Cavities

Everything you ever wanted to know!

If you ask someone what causes a cavity to form in a tooth you'd likely be surprised at what they might come up with.

What really does cause a tooth to breakdown?

Dental cavities (or caries or decay) are considered a disease. The five factors involved are:

  1. Teeth
  2. Saliva
  3. Bacteria
  4. Food
  5. Frequency of exposure to sugars or carbohydrates


The actual process is very complex and some of the details are not yet completely understood. First the bacteria combine with proteins in saliva to attach themselves to the sides of your teeth. This bacterial/protein substance is known as "plaque" and it is the white film that can be seen or scraped off the sides of your teeth when you haven't brushed in a while.

The bacteria in plaque uses the food that comes their way (the very same food you consume), sugar (carbohydrates) are the favorite food for these particular strains of bacteria. They digest it rapidly (within minutes) and a byproduct of their eating is an acid. Since the plaque is concentrated on the teeth (usually the back in-betweens), the acid is as well concentrated and then actually dissolves the calcium in your teeth. If allowed to remain for a long period of time, these frequent exposures to acid create an opening in the enamel cover of your teeth..................a cavity is born. Here's a great question. How long does it take for plaque to reform on the teeth? The answer is 24 hours. That's the big reason for the need for very thorough hygiene each day.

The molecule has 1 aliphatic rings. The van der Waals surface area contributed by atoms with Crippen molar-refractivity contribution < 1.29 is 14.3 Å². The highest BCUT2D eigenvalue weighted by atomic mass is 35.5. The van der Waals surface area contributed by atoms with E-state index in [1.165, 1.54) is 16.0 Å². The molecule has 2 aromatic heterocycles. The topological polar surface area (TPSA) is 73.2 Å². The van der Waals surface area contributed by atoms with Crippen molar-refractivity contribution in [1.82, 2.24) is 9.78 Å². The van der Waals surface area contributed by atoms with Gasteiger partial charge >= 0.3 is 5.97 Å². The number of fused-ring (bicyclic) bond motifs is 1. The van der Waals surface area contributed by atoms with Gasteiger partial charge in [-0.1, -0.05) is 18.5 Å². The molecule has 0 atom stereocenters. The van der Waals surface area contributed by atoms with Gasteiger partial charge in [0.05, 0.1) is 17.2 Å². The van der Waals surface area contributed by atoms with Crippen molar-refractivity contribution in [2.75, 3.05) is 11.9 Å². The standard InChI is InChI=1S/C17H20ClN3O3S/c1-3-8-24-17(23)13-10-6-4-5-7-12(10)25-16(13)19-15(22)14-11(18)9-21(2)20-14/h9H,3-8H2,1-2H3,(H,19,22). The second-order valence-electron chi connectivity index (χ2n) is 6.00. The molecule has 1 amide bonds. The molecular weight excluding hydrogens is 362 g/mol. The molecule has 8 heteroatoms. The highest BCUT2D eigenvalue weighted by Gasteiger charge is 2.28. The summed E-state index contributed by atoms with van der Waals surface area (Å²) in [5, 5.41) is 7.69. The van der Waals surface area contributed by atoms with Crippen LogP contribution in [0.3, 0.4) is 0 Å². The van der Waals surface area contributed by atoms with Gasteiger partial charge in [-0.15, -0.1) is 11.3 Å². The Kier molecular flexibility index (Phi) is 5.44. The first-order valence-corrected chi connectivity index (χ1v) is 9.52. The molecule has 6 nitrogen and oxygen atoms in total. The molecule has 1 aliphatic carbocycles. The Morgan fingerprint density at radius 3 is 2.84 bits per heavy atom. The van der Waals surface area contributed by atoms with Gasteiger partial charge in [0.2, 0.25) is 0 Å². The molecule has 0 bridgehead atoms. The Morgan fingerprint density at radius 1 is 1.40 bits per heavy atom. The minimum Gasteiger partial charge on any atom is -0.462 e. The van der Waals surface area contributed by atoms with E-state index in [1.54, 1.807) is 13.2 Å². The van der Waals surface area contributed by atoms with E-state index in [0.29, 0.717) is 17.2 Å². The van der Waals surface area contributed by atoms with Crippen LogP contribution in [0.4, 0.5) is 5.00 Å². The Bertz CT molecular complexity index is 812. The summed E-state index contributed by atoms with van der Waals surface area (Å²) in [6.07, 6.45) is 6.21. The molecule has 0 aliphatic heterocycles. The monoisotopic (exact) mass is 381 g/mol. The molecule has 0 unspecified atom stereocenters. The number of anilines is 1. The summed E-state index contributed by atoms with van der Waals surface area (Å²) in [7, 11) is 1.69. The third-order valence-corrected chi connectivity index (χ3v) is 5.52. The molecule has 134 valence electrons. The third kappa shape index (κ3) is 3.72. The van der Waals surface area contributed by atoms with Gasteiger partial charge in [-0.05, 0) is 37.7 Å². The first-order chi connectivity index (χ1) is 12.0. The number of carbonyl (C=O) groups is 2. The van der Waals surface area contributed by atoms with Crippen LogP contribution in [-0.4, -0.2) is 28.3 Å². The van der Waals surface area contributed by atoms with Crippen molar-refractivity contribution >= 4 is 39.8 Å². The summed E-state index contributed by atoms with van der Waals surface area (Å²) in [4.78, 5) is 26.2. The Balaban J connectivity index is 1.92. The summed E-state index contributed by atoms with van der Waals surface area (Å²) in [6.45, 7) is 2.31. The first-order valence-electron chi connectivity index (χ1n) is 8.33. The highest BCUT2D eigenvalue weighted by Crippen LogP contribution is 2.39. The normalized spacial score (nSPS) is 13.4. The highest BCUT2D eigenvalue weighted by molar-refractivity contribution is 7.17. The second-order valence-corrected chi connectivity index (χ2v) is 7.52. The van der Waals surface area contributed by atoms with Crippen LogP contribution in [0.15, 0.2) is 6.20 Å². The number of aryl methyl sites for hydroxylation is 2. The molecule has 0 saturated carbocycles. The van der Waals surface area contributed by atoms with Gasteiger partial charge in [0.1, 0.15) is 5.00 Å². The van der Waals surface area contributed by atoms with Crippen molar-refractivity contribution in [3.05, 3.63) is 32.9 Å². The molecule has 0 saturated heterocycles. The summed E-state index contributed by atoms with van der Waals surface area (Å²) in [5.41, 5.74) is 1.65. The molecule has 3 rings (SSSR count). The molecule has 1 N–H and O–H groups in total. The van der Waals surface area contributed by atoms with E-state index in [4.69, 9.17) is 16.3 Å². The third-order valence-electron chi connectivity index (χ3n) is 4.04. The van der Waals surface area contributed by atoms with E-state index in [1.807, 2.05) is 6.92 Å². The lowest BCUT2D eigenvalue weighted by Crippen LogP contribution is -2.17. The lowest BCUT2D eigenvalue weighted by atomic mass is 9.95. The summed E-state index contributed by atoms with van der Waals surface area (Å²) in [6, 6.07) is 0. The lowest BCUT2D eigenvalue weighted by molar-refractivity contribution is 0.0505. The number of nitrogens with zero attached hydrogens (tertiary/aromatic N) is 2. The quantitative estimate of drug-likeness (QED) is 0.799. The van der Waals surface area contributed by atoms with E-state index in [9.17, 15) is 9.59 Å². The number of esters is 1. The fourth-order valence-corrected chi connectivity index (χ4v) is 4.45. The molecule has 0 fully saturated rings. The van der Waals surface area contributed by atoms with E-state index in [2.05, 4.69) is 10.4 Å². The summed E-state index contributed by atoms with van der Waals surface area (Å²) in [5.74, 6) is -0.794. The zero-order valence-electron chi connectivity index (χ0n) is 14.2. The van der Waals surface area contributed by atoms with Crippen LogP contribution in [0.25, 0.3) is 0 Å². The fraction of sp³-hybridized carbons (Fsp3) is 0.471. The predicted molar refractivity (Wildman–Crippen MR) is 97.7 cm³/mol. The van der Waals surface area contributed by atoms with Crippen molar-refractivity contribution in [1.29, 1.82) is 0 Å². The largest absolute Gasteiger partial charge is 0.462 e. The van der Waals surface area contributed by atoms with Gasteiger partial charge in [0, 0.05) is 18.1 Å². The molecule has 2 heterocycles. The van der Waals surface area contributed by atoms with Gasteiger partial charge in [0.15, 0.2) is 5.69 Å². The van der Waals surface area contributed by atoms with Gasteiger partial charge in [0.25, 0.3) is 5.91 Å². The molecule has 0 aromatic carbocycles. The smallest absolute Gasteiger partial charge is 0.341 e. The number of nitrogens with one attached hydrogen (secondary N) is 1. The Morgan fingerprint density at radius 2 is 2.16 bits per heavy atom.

Teeth do have the ability to re-mineralize these dissolved areas IF the plaque is removed (brush, floss, etc). Saliva dilutes this acid in most areas.........BUT........saliva production diminishes while we sleep allowing the bacteria and acid to have their most damaging effect. This makes brushing and flossing just prior to bedtime very important.

If a tooth surface is thoroughly cleansed of plaque and is exposed to fluoride, it will remineralize most quickly. Fluoride is much more resistant to "acid attacks".

Home care, time of day home care is carried out, fluoride, diet... it all adds up. It is TOTALLY in the hands of you to control practically all the cavities that may form. No hygienist nor dentist can come to your home each day to perform the home care you need.

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Dr. Maury Hafernik
11645 Angus Road, Suite 10
Austin, Texas 78759
P: (512) 345-5552

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